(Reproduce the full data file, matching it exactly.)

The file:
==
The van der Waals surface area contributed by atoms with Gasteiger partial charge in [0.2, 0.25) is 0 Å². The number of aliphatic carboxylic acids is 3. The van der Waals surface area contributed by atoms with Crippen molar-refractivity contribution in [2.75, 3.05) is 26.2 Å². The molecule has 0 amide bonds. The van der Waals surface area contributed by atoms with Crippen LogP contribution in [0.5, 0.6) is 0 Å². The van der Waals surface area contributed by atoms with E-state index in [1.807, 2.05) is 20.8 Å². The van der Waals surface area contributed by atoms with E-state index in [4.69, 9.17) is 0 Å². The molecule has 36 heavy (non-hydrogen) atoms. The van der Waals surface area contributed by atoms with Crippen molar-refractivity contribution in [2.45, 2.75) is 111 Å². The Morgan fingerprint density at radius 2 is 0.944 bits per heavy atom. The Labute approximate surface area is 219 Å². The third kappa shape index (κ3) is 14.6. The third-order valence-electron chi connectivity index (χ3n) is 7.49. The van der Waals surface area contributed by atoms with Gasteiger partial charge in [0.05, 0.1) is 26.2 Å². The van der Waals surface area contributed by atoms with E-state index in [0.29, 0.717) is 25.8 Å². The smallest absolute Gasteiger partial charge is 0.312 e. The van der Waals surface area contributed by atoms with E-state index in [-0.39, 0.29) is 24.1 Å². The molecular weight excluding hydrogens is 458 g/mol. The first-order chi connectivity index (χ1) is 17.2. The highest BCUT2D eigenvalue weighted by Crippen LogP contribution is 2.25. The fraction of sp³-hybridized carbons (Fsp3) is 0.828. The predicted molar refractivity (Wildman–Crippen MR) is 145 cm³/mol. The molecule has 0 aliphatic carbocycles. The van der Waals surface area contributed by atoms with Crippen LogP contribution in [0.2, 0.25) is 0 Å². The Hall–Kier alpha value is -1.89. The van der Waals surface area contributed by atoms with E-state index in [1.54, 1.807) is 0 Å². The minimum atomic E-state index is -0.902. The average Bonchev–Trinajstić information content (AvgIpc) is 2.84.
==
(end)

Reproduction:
The van der Waals surface area contributed by atoms with Gasteiger partial charge in [0.2, 0.25) is 0 Å². The number of aliphatic carboxylic acids is 3. The van der Waals surface area contributed by atoms with Crippen molar-refractivity contribution in [2.75, 3.05) is 26.2 Å². The molecule has 0 amide bonds. The van der Waals surface area contributed by atoms with Crippen LogP contribution in [0.5, 0.6) is 0 Å². The van der Waals surface area contributed by atoms with E-state index in [1.807, 2.05) is 20.8 Å². The van der Waals surface area contributed by atoms with E-state index in [4.69, 9.17) is 0 Å². The molecule has 36 heavy (non-hydrogen) atoms. The van der Waals surface area contributed by atoms with Crippen molar-refractivity contribution in [2.45, 2.75) is 111 Å². The Morgan fingerprint density at radius 2 is 0.944 bits per heavy atom. The Labute approximate surface area is 219 Å². The third kappa shape index (κ3) is 14.6. The third-order valence-electron chi connectivity index (χ3n) is 7.49. The van der Waals surface area contributed by atoms with Gasteiger partial charge in [0.05, 0.1) is 26.2 Å². The van der Waals surface area contributed by atoms with E-state index in [0.29, 0.717) is 25.8 Å². The smallest absolute Gasteiger partial charge is 0.312 e. The van der Waals surface area contributed by atoms with E-state index in [-0.39, 0.29) is 24.1 Å². The molecular weight excluding hydrogens is 458 g/mol. The first-order chi connectivity index (χ1) is 17.2. The highest BCUT2D eigenvalue weighted by Crippen LogP contribution is 2.25. The fraction of sp³-hybridized carbons (Fsp3) is 0.828. The predicted molar refractivity (Wildman–Crippen MR) is 145 cm³/mol. The molecule has 0 aliphatic carbocycles. The van der Waals surface area contributed by atoms with Crippen LogP contribution in [0.2, 0.25) is 0 Å². The Hall–Kier alpha value is -1.89. The van der Waals surface area contributed by atoms with E-state index in [1.54, 1.807) is 0 Å². The minimum atomic E-state index is -0.902. The average Bonchev–Trinajstić information content (AvgIpc) is 2.84.